Wheatstone Bridge

A Wheatstone Bridge is an electrical circuit used to measure an unknown resistance by balancing two legs(one leg containing the unknown component) of the circuit.


The Wheatstone bridge was invented by British scientist, physicist and mathematician Samuel Hunter Christie in 1833 and later, improved by English scientist, Sir Charles Wheatstone in 1843.

Wheatstone Bridge Explained

So, let’s dive deep into the explanation of this concept.


The Wheatstone bridge works on the principle of null deflection, i.e. the ratio of their resistances are equal, and no current flows through the galvanometer. The bridge is very reliable and gives an accurate result.

The Wheatstone Bridge circuit is nothing more than two simple series-parallel arrangements of resistances connected between a voltage supply terminal and ground producing zero voltage difference between the two parallel branches when balanced. 

The circuit has two input terminals(current flowing in, at A, through R1 and R3) and two output terminals(current flowing out, at C, through R2 and Rx) consisting of four resistors configured in a diamond-like arrangement as shown.

Wheatstone Bridge
Wheatstone Bridge (Source)

Rx – unknown resistance
R1, R2, R3 – known resistances
VG – Voltage source

In the above figure, Rx, R1, R3 are fixed resistances, while R2 is adjustable resistance. So, R2 is adjusted until the bridge is balanced, i.e., no current flows through the galvanometer.

At this point, the voltage between B and D will be zero.

This gives,
\(\frac{R_2}{R_1} = \frac{R_x}{R_3}\)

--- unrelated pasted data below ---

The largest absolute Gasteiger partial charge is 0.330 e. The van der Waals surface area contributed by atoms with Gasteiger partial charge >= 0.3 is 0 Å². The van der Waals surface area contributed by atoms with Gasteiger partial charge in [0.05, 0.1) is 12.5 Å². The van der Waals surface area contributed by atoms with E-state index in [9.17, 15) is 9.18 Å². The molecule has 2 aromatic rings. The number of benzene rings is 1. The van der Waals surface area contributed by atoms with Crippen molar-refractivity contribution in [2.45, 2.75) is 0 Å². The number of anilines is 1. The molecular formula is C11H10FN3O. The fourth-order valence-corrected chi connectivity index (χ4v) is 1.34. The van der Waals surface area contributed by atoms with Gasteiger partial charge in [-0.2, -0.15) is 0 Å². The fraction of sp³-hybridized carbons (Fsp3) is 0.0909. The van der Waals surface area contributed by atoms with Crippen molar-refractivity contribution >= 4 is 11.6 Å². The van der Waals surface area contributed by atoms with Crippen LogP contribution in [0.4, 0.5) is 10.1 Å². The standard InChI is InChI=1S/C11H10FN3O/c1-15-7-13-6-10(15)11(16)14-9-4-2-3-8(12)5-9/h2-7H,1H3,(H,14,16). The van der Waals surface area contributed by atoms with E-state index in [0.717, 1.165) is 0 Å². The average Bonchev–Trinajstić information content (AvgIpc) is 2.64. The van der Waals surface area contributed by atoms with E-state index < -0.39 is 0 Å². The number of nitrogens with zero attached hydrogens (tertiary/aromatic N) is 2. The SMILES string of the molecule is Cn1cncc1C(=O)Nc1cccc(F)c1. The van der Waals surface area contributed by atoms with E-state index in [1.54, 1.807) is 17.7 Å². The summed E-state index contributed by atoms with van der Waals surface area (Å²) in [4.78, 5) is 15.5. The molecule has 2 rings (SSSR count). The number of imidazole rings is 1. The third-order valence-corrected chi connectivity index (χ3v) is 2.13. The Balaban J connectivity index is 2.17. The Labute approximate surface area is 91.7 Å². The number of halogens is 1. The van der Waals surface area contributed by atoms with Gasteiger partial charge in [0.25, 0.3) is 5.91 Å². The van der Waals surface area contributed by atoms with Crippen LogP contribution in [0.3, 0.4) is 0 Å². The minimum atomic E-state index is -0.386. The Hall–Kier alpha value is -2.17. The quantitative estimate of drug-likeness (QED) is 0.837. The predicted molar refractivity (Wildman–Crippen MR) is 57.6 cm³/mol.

\(⇒ R_x = \frac{R_2}{R_1}.R_3\)

If R1, R2, and R3 are known to a high precision, then Rx can be calculated to a high precision.


Initially, Kirchoff’s First Law is used at B and D,
\(I_3 – I_x + I_G = 0\)
\(I_1 – I_2 – I_G = 0\)

Using Kirchoff’s second law in loops ABDA and BCDB,
\((I_3 . R_3) – (I_G . R_G) – (I_1 . R_1) = 0\)
\((I_x . R_x) – (I_2 . R_2) + (I_G . R_G) = 0\)

Since the bridge is balanced, 

I_1 = I_2 \mbox{ and } I_3 = I_x\\
⇒ I_3 . R_3 = I_1 . R_1\\
⇒ I_x . R_x = I_2 . R_2\\
⇒ R_x = \frac{R_2.I_2.I_3.R_3}{R_1.I_1.I_x}\\
∴ R_x = \frac{R_2.R_3}{R_1}\\

Applications of Wheatstone Bridge

  • The wheatstone bridges are used for the precise measurement of low resistance. The Kelvin bridge, Carey Foster bridge, etc., was specially adapted from the Wheatstone bridge for measuring very low resistances.
  • Variations on the Wheatstone bridge can be used to measure capacitance, inductance, impedance and other quantities, such as the amount of combustible gases in a sample, with an explosimeter.
  • Wheatstone bridges along with an operational amplifiers are used to measure the physical parameters like temperature, strain, light, etc. 

Limitations of Wheatstone Bridge

  • These wheatstone bridges gives inaccurate readings if it is unbalanced.
  • It is a very sensitive device.
  • It is used for measuring resistances ranging from a few ohms to a few kilo-ohms.


Question. In a Wheatstone’s bridge R1 = 100 Ω, R2 = 1000 Ω and R3 = 40 Ω. If the galvanometer shows zero deflection, determine the value of the unknown resistor.

Solution. Given, R1 = 100Ω, R2 = 1000Ω and R3 = 40Ω 

As we know,

\(R_x = \frac{R_2.R_3}{R_1}\)
\(⇒ R_x = \frac{1000 * 40}{100}\)
\(∴ R_x = 400 Ω\)


What is the principle on which Wheatstone bridge operates?

The Wheatstone bridge works on the principle of null deflection, i.e. the ratio of their resistances are equal, and no current flows through the galvanometer.

What is the Wheatstone bridge formula?

The formula for Wheatstone bridge is,
\(R_x = \frac{R_2.R_3}{R_1}\)
\(R_x\) – unknown fixed resistor
\(R_1, R_2, R_3\) – known fixed resistors

State the Kirchoff’s laws.

Kirchhoff’s Current Law states that, in a circuit, the total of the currents in a junction is equal to the sum of currents outside the junction.
Kirchhoff’s Voltage Law states that, the sum of the voltages around the closed loop is equal to null.

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